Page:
"You have to learn how to take a break and get off your feet and always wear good shoes," she said. "And don't think shoes that cost $40 or $50 are good shoes because they're not."
She recommends Rockports. Years ago she was laid up in bed with her feet giving her fits and her granddaughter came home from the Army to see about her. Before she left, her sergeant told her to find out what kind of shoes her granny was working in and to buy her a pair of Rockports.
"At that time they were $90 and my granddaughter went to a store across from Southlake Mall and bought me a pair of those shoes. And I want you to know, in about a month I could tell the difference. Within two months my feet were like new, like I had been operated on. That was 25 years ago," she said, adding that since then she's bought two pairs of new Rockports every year. She works in the new ones and uses the old ones to work in the yard.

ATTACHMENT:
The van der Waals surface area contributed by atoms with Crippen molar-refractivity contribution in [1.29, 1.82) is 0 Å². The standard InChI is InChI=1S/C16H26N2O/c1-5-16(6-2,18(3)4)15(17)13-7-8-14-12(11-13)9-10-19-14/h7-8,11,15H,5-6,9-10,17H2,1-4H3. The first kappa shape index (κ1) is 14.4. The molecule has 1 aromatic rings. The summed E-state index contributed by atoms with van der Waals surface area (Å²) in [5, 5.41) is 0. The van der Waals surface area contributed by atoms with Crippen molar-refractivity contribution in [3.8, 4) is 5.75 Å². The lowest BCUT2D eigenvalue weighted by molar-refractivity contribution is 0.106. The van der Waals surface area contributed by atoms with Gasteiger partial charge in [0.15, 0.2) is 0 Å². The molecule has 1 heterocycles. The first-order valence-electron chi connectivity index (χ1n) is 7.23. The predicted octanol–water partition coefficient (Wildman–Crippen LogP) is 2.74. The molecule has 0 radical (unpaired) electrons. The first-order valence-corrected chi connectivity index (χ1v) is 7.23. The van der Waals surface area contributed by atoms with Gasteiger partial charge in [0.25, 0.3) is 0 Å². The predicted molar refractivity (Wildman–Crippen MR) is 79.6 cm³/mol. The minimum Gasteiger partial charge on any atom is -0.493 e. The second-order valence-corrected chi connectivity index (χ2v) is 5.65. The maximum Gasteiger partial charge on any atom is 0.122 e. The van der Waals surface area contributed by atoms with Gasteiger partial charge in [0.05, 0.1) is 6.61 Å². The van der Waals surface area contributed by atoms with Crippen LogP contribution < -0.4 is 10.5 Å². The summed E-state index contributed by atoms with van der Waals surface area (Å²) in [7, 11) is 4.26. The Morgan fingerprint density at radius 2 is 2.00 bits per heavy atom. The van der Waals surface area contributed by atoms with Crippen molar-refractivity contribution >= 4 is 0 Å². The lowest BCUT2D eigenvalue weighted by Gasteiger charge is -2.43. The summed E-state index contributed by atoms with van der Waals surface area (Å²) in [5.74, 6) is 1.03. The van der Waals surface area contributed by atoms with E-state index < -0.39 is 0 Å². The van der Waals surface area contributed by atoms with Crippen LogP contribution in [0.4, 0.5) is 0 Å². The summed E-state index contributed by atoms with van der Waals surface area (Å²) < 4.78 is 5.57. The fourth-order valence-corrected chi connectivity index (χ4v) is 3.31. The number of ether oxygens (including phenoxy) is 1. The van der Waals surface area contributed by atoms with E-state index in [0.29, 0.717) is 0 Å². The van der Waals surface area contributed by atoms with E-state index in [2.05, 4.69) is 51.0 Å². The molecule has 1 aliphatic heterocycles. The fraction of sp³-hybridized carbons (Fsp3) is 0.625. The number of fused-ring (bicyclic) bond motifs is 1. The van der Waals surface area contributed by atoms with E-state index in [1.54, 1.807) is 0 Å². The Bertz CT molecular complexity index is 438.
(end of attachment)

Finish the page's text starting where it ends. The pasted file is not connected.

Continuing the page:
"If you're not worth having good shoes on your feet, you're not worth anything," she said.
Born in Lancaster, S.C., Clemons lived in Hickory, N.C., and Chester, Pa., before landing in Newton County. Her husband came to town to work at Bert Adams Scout Reservation. The night they arrived, she met her future boss with the school system, the late Mrs. Rebecca Alexander who asked if she was interested in a job. For 15 years Clemons not only cooked for the school system, but cooked for the Boy Scouts as well.